We also see increasing initiatives around how communal spaces are managed in high density residential areas, starting with making the most of existing infrastructure. In Paris, 95% of the venues selected for use during the 2024 Summer Games already exist or will be temporary. Paris is also actively repurposing its available underground space and rooftops into urban farms offering Parisians fresh produce with a low carbon footprint. Other initiatives centre around how we share inside spaces in tightly packed residential areas to nurture relationships. In Chengdu, China, the architects of the Youkong Living Room have reimagined shared spaces in buildings as buffer zones between urban spaces and homes, where residents can form a sense of community through social activities they wouldn’t be able to enjoy in their smaller apartment units. As one of the consequences of global lockdown has been greater social isolation for certain groups, we believe similar initiatives will be replicated in many cities on the long term. Narrowing our focus to individual homes, we see consumers paying special attention to brands and products that improve physical and mental wellness inside their household. While this behaviour is not new, we expect it to accelerate as a consequence of the pandemic, with people being more aware of sanitation guidelines, and more attentive to the direct relationship between their environment and their health. GUNRID - The air cleaning curtain from IKEA Today on Vimeo. Yet, this increased scrutiny of products doesn’t stop at health considerations; it extends to entire product lifecycles. For many consumers, wellness is not complete without knowing that their consumption is not damaging the environment. Upcycling by design - the act of turning waste or abandoned products into new products of environmental value - is rapidly gaining traction. And for many people, a singular focus on sustainability is no longer enough to tackle climate change. They want to fill their homes with products that do not have a burdensome effect on the planet or the surrounding community and they expect brands to be climate positive by offsetting the emissions they create. As consumers become increasingly conscious of how the products they bring into their homes are produced, transported, packaged and recycled, we expect they will choose brands and products that do good by design. To stay relevant on the long term, brands will have to earn their places in our eco-conscious spaces by demonstrating their values alongside their value. This article is excerpted from the new Vizeum report Future of Home. Download it now for key insights on the trends shaping the home revolution. div.iframe{ text-align: center; } 1199 The Homes for Good revolution is afoot. Homes for Good means looking beyond the utility and monetary value of the goods we purchase to also consider the cumulative impact of our consumption decisions on our communities, our personal health, our wellbeing, and our environment. This broader examination of lifestyles extends from the cities in which we reside to how our homes function, to the means by which products are delivered to us. It breaks with the view that negative externalities such as pollution are unavoidable evils of prosperity, and explores ways to embed goodness by design in our daily lives while supporting economic growth. For instance, in 2019 the New Zealand government introduced its first wellbeing budget which recognises that the success of the nation cannot be solely captured by short-term GDP variation, and needs to include the long-term impact of social and environmental policies as well. When thinking of Homes for Good, the obvious first aspect to consider is the way our homes are built. According to the International Energy Agency, the residential sector accounts for 20% of final energy consumption. Cement production alone reportedly accounts for eight percent of global CO2 emissions each year. With growing urbanisation forecast over the next decade, city officials and architects are under pressure to make biodiversity a central supporting element for the wellbeing of city dwellers.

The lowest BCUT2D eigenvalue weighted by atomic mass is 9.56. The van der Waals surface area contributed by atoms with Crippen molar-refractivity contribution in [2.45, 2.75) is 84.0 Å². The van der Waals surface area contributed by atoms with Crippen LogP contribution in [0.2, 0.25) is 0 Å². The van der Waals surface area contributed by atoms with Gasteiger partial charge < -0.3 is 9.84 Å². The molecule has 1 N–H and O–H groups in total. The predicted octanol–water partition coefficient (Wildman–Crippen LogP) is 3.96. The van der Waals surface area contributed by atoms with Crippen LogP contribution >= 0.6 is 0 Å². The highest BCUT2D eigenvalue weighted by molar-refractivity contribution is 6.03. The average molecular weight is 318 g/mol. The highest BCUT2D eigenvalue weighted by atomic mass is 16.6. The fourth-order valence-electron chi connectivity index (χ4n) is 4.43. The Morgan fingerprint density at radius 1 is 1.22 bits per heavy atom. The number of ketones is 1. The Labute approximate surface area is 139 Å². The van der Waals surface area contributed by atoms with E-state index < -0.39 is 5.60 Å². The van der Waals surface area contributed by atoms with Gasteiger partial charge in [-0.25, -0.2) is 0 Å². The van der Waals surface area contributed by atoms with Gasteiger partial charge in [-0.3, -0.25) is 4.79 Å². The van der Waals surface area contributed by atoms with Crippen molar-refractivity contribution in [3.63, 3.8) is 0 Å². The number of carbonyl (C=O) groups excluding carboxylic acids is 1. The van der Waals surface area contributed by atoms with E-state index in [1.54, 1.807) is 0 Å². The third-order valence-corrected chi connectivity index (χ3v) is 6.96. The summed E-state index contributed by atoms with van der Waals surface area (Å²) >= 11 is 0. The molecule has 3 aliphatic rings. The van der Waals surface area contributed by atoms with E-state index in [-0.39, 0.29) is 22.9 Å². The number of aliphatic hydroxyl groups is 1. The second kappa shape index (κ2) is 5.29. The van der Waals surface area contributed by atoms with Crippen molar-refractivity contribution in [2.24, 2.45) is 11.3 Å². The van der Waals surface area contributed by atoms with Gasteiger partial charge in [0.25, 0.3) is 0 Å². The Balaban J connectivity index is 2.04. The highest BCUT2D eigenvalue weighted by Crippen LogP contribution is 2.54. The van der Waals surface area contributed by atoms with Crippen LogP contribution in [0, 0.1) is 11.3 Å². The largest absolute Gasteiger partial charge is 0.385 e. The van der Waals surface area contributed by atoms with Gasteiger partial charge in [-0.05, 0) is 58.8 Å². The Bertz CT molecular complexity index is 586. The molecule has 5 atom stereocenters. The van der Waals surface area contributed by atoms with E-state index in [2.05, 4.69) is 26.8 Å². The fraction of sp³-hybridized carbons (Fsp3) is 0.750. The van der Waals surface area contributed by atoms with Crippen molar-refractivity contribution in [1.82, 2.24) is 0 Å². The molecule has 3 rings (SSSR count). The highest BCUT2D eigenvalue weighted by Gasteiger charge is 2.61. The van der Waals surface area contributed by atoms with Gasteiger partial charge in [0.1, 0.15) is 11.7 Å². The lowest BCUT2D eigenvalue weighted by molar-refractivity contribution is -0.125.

4 min read
Read more
Home as a Playground

Home as a Playground